Some things are just so bewildering I had to reread it a few times. There's this part when Agatha has to go to the School for Evil by crossing a bridge guarded by magic enchantment. I didn't understand what the hell really happens there and no matter how many times I reread it, I still didn't get it. Still don't, honestly.
Even though I don't like this book much, there are still some things that I liked about it. Such as that time when they have to pass the test in the replica of Forbidden Forest (I forgot the name), it's just so exciting and adventurous, and boy do I love adventurous things! This book is so full with adventurous things here and there and I really liked it.
All in all, this book lacks many things in the term of characters and relationships. I'm not sure whether to recommend it or not because the sequel really ROCKS and there's just no way you can read the sequel without reading this one first. There are many adventures and exciting challenges complete with magic and prophecies in this book while at the same time full of irritating characters and unrealistic relationships. I'd say, just read this book so you can read the next one. But, I guess, I will leave it up to you to choose whether this book worthy of your time or not.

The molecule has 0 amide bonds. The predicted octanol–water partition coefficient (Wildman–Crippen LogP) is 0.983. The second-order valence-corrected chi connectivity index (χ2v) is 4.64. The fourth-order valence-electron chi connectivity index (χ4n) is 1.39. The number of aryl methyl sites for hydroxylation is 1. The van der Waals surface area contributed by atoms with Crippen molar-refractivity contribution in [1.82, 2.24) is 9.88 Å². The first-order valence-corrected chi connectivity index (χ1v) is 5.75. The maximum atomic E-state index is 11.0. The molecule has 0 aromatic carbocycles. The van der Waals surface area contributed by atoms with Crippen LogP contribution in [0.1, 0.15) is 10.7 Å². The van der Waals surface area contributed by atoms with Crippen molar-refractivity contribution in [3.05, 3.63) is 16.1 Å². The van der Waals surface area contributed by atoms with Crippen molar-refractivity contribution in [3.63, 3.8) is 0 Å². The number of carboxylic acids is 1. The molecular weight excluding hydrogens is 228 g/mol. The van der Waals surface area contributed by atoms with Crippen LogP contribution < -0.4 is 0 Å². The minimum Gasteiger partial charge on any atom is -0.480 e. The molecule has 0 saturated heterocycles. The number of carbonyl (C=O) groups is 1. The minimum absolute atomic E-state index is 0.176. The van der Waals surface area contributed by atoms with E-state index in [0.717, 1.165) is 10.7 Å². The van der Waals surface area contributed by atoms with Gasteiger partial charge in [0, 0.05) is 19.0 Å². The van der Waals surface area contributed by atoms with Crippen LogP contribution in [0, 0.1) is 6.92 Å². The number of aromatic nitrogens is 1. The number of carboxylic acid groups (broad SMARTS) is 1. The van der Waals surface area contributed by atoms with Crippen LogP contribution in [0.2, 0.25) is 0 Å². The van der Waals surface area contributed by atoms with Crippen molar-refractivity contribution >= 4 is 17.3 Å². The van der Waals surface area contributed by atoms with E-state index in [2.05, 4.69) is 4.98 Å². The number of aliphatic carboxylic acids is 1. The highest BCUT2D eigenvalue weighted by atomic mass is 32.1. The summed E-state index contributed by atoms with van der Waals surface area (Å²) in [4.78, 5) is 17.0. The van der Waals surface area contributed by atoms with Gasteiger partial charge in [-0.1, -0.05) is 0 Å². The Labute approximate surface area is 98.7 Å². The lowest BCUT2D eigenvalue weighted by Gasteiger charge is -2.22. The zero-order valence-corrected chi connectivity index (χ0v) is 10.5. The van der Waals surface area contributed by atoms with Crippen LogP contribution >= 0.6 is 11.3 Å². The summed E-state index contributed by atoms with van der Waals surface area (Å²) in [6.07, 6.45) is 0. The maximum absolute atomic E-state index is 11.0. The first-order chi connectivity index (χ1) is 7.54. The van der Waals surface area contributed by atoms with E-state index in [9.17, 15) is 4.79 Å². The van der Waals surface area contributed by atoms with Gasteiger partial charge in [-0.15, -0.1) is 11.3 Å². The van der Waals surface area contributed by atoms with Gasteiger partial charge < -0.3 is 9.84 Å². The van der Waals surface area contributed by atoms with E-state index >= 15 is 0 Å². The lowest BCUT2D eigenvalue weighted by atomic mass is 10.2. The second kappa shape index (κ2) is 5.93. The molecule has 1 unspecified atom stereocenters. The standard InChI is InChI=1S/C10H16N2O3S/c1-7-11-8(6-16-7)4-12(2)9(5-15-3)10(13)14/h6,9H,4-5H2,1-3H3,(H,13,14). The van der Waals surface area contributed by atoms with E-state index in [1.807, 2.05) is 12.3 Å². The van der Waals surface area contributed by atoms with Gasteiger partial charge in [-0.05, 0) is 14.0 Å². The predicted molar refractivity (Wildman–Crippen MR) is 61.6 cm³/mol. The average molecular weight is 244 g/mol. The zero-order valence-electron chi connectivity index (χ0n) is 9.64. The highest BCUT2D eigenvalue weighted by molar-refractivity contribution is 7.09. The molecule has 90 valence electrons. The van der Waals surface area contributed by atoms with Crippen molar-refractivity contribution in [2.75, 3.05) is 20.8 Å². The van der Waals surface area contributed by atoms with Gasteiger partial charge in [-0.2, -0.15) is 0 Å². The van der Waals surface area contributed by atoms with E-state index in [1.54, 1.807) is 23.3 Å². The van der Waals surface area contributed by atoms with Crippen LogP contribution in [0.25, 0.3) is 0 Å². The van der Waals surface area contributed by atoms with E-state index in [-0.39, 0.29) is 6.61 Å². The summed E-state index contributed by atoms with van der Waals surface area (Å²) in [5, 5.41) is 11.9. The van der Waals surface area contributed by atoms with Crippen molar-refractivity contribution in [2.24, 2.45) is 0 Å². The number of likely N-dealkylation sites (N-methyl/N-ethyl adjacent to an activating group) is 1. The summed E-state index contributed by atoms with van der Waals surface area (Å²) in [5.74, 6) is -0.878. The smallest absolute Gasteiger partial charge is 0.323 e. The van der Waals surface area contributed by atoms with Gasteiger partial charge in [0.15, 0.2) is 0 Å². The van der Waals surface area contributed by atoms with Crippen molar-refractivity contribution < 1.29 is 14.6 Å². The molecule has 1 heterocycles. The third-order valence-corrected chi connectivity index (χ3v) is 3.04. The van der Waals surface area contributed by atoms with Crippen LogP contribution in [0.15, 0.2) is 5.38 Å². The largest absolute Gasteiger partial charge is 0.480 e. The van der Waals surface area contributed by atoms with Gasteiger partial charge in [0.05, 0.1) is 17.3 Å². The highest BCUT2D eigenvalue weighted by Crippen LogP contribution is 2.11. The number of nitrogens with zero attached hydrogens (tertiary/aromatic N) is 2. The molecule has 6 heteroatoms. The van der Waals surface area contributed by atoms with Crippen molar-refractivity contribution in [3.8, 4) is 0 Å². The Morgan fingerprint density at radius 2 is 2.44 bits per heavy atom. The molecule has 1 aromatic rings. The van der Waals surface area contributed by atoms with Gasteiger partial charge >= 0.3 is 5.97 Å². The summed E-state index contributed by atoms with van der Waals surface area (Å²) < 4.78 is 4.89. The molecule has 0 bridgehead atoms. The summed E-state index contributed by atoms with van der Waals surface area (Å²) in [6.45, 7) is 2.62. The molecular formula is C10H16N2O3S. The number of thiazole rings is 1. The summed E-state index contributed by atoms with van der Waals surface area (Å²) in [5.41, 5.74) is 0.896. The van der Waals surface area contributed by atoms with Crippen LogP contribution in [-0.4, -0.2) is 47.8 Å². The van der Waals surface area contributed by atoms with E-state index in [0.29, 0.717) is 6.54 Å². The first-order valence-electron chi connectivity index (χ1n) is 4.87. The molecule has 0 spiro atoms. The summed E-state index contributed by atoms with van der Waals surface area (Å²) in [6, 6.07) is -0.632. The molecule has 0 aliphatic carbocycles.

Reviewed by Inas
PujP! said on 26 July 2015 at 17:17
the plot is really cliche, you know?
With you review, I know why the two girls get a cross place (When she want A and the other want B, she got B and the other get A) lol
PujP! said on 26 July 2015 at 17:18
I'm sorry, typo
I mean with your review
Aldilla Yasmin Inas said on 27 July 2015 at 11:13
I know! Reading it was so frustrating! It's not as great as I thought it would be. The second book is awesome though! You can read my review of it tomorrow.